The redistributive impact of government spending on education and health: Evidence from thirteen developing countries in the commitment to equity project

Produced by: 
Tulane University
Available from: 
March 2015
Paper author(s): 
Nora Lustig
Topic: 
Education - Health
Politics and Economy
Year: 
2016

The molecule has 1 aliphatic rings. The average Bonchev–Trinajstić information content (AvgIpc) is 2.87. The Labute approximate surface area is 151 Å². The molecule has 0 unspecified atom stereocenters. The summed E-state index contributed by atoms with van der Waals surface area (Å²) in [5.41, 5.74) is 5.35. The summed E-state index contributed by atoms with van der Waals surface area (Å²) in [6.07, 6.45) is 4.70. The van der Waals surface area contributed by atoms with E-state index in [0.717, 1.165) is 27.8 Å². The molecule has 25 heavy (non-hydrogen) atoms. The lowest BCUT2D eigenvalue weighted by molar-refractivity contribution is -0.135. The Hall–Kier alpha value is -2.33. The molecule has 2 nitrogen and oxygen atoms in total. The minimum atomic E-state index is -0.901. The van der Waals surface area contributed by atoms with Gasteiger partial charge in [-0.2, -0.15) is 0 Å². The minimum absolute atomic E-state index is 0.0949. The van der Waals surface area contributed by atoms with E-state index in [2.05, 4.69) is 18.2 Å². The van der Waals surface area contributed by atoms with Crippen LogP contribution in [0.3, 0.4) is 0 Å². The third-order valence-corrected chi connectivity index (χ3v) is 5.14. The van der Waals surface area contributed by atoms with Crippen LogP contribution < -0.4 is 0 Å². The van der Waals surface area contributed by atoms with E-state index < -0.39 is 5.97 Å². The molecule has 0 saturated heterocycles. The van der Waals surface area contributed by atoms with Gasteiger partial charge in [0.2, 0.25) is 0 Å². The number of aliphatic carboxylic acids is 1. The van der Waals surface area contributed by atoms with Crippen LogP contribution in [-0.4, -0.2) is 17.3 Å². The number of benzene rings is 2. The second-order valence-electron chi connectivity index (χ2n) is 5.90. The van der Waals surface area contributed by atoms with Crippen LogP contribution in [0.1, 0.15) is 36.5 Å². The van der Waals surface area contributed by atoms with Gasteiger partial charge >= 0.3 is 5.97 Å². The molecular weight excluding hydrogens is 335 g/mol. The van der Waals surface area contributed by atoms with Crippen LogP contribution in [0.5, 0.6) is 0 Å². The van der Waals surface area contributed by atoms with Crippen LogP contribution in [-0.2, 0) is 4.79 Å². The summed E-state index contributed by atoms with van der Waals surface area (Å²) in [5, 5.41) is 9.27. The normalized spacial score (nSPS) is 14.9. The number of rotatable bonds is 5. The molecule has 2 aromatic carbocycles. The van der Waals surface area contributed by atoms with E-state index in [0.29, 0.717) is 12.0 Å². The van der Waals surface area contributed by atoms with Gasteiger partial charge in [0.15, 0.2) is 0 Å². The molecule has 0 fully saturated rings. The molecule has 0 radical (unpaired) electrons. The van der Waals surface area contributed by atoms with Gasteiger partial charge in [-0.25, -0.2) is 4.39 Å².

Here, I examine the level, redistributive impact and pro-poorness of government spending on education and health for thirteen developing countries from the Commitment to Equity project. Social spending as a share of total income is high by historical standards, and it rises with income per capita and income inequality. Spending on education and health lowers inequality and its marginal contribution to the overall decline in inequality is, on average, 69 percent. There appears to be no “Robin Hood Paradox:” redistribution increases with income inequality, even if one controls for per capita income. Concentration coefficients indicate that spending on pre-school, primary and secondary education is pro-poor in twelve countries. Spending on tertiary education is regressive and unequalizing in three countries, and progressive and equalizing (but not pro-poor) in ten. Health spending is pro-poor in five countries. Of the remaining eight, health spending per capita is roughly equal across the income distribution in three, and progressive and equalizing (but not pro-poor) in five.

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